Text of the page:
The head of HR fluttered her eyelashes. "I can't believe you still have a job! What the hell's wrong with you? With this last stunt, you're on probation. If you don't clean up your act, you'll be fired."

There's something magical about the word "probation" - it seems to flutter out of one mouth and in a snap embed itself into everyone's minds. The moment I stepped out of HR, people refused to meet my eyes. I knew then and there my fate was sealed.

Needless to say, my relationship with my boss deteriorated into full-scale warfare. After publicly humiliating him, there was no road back. Now he went through each one of my reports, tweaking every word, number-crunching all over again to catch the slightest of errors. The man worked very long hours and on weekends because of me. And when he found a typo or error, it was DRAMATIC; the public thrashing over a comma lasted hours at times. My goose was cooked.

Soon after, I job hopped to another bank where it took a matter of time before they found out I was a renegade. But a renegade in a different direction: maintaining my integrity and refusing to support pernicious banking activities that would undermine depositors and shareholders. Once again, people drifted away from me, scared to interact should my patina of social outcast rub off on them.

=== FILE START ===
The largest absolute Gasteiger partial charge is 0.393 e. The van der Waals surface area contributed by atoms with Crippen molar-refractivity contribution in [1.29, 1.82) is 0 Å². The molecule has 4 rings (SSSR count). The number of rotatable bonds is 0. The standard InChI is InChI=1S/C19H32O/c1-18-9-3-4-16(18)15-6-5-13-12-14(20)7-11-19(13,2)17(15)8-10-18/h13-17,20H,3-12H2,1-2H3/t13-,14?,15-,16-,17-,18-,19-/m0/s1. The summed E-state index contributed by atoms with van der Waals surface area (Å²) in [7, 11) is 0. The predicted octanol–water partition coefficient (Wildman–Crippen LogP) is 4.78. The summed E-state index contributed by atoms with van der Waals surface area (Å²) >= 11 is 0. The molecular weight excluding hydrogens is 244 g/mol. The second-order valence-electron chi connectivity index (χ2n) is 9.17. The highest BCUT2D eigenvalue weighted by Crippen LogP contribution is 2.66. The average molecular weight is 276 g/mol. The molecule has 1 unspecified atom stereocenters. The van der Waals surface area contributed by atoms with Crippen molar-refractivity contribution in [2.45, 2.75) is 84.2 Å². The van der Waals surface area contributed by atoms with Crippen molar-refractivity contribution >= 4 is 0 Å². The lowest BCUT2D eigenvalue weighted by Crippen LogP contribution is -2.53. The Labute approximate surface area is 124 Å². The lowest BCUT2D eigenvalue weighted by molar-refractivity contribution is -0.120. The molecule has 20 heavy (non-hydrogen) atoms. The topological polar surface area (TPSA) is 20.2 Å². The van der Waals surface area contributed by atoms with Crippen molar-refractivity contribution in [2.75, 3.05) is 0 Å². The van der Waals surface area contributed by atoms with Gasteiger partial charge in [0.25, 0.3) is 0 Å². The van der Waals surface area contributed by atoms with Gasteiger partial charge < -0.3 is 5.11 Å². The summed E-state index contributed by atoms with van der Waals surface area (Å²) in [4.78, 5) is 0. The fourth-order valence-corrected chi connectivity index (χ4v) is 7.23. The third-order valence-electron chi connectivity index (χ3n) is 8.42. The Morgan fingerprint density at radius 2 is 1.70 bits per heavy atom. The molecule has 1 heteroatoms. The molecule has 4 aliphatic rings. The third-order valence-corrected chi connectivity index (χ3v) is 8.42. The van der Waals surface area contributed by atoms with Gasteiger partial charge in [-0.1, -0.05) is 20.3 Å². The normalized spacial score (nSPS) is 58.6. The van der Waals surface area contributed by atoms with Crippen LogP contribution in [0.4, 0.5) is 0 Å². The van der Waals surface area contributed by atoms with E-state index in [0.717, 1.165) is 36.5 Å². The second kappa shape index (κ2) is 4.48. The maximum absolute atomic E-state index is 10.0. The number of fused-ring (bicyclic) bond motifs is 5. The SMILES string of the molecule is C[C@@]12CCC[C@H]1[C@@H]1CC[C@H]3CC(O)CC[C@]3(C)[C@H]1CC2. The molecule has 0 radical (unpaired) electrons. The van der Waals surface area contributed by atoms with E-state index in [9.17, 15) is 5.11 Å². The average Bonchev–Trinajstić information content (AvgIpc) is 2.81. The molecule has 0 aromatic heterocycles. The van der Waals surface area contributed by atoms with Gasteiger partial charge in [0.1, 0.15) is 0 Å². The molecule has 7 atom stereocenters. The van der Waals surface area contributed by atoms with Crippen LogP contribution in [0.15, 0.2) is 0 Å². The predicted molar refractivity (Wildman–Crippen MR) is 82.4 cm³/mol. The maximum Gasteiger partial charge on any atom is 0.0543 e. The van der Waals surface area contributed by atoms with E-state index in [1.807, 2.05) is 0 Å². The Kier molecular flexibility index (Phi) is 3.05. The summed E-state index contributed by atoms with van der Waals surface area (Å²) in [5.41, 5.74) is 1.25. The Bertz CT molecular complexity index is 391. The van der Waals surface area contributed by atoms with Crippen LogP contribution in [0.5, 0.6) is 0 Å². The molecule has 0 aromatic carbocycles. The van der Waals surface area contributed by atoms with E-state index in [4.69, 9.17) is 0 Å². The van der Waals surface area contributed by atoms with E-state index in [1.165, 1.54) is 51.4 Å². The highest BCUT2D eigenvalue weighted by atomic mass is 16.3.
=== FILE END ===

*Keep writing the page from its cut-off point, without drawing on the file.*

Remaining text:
I was a leper. A work zombie. Someone to run away from. I could empty a room out in less than three seconds. It was a recurrent theme in many of the institutions where I worked. Which doesn't say much about these firms. Or the people who work there.

Around twenty years later, I bumped into my former boss in the streets of NYC. He was very happy to see me. "I'm now one of the top people in XXX bank," he gleefully announced. "Give me a call. I really want to bring you on board." He handed over his business card.

"Are you out of your fucking mind?" I asked. "I drove you bonkers. Hell, you tried to fire me!"

He smiled. "You're still the best analyst around. No one can match your productivity, analytical skills and writing acumen. Give me a call."

What an endorsement! Yet, I had this perverse thought that the man wanted me to leave my current job and be at his mercy where he can finally cook my goose. I never phoned him.


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This blog and all its posts are a work of fiction. Names, characters, places, and incidents either are the product of the author’s imagination or are used fictitiously, and any resemblance to actual persons, living or dead, business establishments, events, or locales is entirely coincidental.